Chopin Recital 2
This is a rich and illuminating find. From the outset you sense Janina Fialkowska’s innate, developmental grasp of drama – of the connection between phrases and their dynamic character. Then there’s the sheer life in her playing, reflected in the perfectly nourished and shrewdly apportioned sound, unmarred by any hint of coarseness or ill-defined tone. Without exaggeration, she reveals the deep humanity of Chopin’s counterpoint, in which every strand plays an expressive role. She has a sharp grasp of polyphony (never more evident than in the bewitching E-flat Nocturne). True to Chopin’s spirit, the playing is everywhere informed by a classical sense of proportion. Yet her pacing and exceptional grasp of musical narrative is a masterclass in the art of pianistic rhetoric.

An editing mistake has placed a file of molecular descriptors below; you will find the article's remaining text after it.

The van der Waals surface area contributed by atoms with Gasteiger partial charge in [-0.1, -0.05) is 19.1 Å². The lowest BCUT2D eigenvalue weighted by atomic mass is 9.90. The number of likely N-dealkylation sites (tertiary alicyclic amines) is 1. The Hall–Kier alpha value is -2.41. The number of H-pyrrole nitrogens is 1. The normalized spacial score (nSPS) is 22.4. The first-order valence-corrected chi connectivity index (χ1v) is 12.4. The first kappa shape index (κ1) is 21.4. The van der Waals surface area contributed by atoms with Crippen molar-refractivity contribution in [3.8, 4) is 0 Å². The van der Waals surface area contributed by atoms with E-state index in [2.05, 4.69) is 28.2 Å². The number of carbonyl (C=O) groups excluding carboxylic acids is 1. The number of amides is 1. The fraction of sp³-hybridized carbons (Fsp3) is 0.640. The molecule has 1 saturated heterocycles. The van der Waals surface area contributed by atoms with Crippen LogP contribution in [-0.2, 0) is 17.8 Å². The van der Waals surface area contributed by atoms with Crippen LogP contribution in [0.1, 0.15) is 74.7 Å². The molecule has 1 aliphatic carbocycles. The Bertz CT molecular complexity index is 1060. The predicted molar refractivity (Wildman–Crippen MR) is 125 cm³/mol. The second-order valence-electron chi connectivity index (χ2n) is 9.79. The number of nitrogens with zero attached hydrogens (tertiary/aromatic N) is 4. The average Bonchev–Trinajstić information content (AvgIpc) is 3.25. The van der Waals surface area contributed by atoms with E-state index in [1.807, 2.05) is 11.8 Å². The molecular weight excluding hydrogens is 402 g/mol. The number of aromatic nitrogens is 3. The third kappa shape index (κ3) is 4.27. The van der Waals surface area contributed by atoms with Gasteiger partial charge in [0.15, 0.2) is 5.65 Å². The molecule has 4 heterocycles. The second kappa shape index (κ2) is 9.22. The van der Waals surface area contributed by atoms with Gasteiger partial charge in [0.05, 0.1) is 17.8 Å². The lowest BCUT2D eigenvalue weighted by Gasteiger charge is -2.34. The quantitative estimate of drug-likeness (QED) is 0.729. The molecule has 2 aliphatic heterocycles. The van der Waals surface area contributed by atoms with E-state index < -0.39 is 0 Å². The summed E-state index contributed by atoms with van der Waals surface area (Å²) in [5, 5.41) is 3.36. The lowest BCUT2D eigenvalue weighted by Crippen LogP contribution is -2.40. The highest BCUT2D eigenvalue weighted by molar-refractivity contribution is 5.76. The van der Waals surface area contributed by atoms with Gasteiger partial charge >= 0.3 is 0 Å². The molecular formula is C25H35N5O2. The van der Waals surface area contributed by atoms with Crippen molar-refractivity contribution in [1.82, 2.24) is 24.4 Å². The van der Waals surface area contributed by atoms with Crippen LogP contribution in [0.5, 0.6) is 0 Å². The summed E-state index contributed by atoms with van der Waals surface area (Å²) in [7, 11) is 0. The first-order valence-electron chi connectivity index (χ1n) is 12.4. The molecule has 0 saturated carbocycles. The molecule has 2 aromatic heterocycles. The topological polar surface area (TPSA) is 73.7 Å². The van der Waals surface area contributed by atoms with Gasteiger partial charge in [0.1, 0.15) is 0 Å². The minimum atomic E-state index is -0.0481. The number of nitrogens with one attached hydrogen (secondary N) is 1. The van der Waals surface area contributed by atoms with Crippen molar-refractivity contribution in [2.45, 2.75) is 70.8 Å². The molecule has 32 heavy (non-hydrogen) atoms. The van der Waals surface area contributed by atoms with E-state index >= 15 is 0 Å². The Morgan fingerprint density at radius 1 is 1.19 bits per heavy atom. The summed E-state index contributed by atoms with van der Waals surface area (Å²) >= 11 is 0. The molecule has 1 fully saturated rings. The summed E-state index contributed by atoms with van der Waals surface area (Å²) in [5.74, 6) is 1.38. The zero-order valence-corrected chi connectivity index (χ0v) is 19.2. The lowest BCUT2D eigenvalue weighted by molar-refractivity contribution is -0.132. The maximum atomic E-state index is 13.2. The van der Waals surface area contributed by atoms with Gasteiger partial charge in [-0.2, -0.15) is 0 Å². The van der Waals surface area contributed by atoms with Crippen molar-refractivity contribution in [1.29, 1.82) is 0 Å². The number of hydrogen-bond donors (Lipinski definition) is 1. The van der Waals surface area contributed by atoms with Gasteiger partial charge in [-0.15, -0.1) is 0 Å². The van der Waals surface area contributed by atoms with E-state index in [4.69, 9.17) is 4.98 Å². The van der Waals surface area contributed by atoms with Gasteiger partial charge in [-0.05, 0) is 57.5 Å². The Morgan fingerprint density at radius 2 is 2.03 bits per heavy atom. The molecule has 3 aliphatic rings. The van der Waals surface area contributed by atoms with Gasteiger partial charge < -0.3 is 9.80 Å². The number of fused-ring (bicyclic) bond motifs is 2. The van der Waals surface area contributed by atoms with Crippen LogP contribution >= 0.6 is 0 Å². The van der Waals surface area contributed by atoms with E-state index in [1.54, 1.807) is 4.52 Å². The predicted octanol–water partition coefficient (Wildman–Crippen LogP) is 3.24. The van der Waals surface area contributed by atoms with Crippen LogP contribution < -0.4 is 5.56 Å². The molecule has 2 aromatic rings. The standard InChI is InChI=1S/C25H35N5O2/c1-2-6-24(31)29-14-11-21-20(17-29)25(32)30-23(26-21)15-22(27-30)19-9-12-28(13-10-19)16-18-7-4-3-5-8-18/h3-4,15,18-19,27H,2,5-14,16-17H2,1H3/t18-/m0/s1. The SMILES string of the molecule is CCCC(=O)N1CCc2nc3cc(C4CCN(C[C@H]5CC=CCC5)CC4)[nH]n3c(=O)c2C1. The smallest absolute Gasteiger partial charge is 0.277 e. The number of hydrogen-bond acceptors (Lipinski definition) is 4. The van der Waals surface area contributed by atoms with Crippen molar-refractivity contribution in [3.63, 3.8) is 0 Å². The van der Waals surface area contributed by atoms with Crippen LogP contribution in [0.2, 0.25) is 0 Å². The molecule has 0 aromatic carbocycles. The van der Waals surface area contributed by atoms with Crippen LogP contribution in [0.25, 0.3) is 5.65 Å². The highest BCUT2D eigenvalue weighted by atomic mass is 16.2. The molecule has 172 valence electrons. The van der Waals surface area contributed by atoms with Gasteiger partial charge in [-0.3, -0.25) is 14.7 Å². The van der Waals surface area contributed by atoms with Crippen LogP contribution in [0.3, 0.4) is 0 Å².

Above all, her rhythm is continuously supple at every level, from note-to-note inflection to the binding together of whole phrases. In all the best senses, Fialkowska is a big pianist. In contrast to accounts of Chopin’s own playing (but like his idol Bach), she communicates an abiding and exhilarating physicality. The F major Ballade and F minor Fantasy are by turns exciting, poignant, volcanic, driven and exhausting – this is tragic art on a Shakespearean level. Like her mentor Arthur Rubinstein, she presents a profoundly rounded portrait of Chopin, illuminating both his innate virility as a composer, and his transcendent grace.